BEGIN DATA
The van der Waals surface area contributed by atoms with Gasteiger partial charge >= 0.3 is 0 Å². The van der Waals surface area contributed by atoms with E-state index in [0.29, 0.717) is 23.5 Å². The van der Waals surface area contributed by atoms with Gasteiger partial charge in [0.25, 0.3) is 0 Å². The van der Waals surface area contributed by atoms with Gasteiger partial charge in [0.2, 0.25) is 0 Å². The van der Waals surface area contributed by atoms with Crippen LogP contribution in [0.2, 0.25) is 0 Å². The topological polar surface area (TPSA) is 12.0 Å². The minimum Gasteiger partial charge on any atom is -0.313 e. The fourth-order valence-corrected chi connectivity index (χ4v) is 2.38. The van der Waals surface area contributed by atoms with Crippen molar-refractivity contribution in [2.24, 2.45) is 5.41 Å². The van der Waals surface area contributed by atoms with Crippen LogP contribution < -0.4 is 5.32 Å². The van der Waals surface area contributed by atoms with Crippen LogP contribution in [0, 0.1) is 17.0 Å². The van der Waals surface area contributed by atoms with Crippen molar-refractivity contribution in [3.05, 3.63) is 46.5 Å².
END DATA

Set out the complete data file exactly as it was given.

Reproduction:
The van der Waals surface area contributed by atoms with Gasteiger partial charge >= 0.3 is 0 Å². The van der Waals surface area contributed by atoms with E-state index in [0.29, 0.717) is 23.5 Å². The van der Waals surface area contributed by atoms with Gasteiger partial charge in [0.25, 0.3) is 0 Å². The van der Waals surface area contributed by atoms with Gasteiger partial charge in [0.2, 0.25) is 0 Å². The van der Waals surface area contributed by atoms with Crippen LogP contribution in [0.2, 0.25) is 0 Å². The topological polar surface area (TPSA) is 12.0 Å². The minimum Gasteiger partial charge on any atom is -0.313 e. The fourth-order valence-corrected chi connectivity index (χ4v) is 2.38. The van der Waals surface area contributed by atoms with Crippen molar-refractivity contribution in [2.24, 2.45) is 5.41 Å². The van der Waals surface area contributed by atoms with Crippen LogP contribution < -0.4 is 5.32 Å². The van der Waals surface area contributed by atoms with Crippen LogP contribution in [0, 0.1) is 17.0 Å². The van der Waals surface area contributed by atoms with Crippen molar-refractivity contribution in [3.05, 3.63) is 46.5 Å².